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Comment What Consumer Reports knows and when they know it (Score 1) 136

Consumer Reports provides such feedback regarding disparity between their gas mileage test and EPA stickers only occasionally, such as with their evaluation of the C-Max. If they give a table for the cars they review somewhere in some issue as to "EPA sticker", "Consumer Reports road test", and "percent disparity", I would like to know where that table is. The impression I get is that 1) they regard their road test as a "ground truth" for fuel economy and think of the EPA numbers as "made up", 2) if a reader wanted the EPA number, they could go look it up on FuelEconomy.gov. Their road test has also changed over time, making it hard to compare a new car model against a 20-year old car, and yes, some of us keep cars that long. I can't find in Consumer Reports back issues a good description of their road test conditions.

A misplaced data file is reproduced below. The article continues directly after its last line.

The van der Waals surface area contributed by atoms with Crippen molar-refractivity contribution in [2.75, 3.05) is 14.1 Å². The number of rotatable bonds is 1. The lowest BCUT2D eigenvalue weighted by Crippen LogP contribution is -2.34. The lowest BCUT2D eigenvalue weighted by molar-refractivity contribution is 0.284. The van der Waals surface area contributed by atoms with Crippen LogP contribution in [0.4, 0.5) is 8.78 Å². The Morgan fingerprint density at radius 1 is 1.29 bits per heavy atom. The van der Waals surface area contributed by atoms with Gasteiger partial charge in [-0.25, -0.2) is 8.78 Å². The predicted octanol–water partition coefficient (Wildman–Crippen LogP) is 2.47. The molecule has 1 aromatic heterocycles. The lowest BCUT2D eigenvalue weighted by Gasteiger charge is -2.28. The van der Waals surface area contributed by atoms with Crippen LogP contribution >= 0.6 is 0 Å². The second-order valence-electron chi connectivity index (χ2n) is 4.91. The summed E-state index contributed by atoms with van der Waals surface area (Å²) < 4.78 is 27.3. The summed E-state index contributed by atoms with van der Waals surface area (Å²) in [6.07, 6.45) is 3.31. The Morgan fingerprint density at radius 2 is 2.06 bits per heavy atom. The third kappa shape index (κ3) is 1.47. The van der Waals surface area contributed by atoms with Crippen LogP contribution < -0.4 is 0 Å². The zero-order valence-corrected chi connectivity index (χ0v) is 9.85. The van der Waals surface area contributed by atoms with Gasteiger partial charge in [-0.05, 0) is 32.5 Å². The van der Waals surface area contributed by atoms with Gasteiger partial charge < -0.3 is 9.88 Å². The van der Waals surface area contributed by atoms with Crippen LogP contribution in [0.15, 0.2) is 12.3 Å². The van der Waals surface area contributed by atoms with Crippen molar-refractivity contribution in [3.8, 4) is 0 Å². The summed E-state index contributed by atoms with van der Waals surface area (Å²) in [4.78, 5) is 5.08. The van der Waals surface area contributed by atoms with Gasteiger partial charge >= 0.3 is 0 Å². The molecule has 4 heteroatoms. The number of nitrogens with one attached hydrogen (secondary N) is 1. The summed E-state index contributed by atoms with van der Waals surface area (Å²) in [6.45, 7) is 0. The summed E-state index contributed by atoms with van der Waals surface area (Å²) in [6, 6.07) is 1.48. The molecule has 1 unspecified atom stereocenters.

Has Consumer Reports ever set up a road test to replicate the EPA test conditions and used that to quantify road test/EPA test disparity?

They only mentioned the disparity for the C-Max because it was large, even compared to the Prius, which also has such a disparity. The tone they took was that the larger disparity for the C-Max was evidence of Ford "gaming the system." They only mentioned in passing that the C-Max was also much less underpowered than the Prius, without any discussion as to whether this performance fully accounted for the difference in gas mileage, whether this was a tradeoff that a consumer would want to make, and whether driving the C-Max more conservatively made up for the shortfall in gas mileage.